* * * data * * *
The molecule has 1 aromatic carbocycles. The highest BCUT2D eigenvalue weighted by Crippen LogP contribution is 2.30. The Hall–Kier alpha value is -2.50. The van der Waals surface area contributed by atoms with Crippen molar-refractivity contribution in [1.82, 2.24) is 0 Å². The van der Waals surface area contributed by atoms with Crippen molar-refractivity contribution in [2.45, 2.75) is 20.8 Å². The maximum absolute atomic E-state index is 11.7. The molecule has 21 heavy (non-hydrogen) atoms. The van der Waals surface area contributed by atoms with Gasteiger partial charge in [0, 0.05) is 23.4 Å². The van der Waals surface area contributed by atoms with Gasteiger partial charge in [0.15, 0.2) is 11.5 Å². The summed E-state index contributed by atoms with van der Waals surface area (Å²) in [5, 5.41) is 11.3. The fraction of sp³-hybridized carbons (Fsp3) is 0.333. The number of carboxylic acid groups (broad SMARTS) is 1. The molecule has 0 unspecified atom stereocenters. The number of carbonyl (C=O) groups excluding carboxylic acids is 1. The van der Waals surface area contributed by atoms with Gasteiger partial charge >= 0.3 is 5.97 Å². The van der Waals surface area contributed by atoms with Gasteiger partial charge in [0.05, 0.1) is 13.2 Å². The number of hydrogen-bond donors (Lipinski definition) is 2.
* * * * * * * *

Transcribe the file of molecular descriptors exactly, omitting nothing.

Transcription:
The molecule has 1 aromatic carbocycles. The highest BCUT2D eigenvalue weighted by Crippen LogP contribution is 2.30. The Hall–Kier alpha value is -2.50. The van der Waals surface area contributed by atoms with Crippen molar-refractivity contribution in [1.82, 2.24) is 0 Å². The van der Waals surface area contributed by atoms with Crippen molar-refractivity contribution in [2.45, 2.75) is 20.8 Å². The maximum absolute atomic E-state index is 11.7. The molecule has 21 heavy (non-hydrogen) atoms. The van der Waals surface area contributed by atoms with Gasteiger partial charge in [0, 0.05) is 23.4 Å². The van der Waals surface area contributed by atoms with Gasteiger partial charge in [0.15, 0.2) is 11.5 Å². The summed E-state index contributed by atoms with van der Waals surface area (Å²) in [5, 5.41) is 11.3. The fraction of sp³-hybridized carbons (Fsp3) is 0.333. The number of carboxylic acid groups (broad SMARTS) is 1. The molecule has 0 unspecified atom stereocenters. The number of carbonyl (C=O) groups excluding carboxylic acids is 1. The van der Waals surface area contributed by atoms with Gasteiger partial charge >= 0.3 is 5.97 Å². The van der Waals surface area contributed by atoms with Gasteiger partial charge in [0.05, 0.1) is 13.2 Å². The number of hydrogen-bond donors (Lipinski definition) is 2.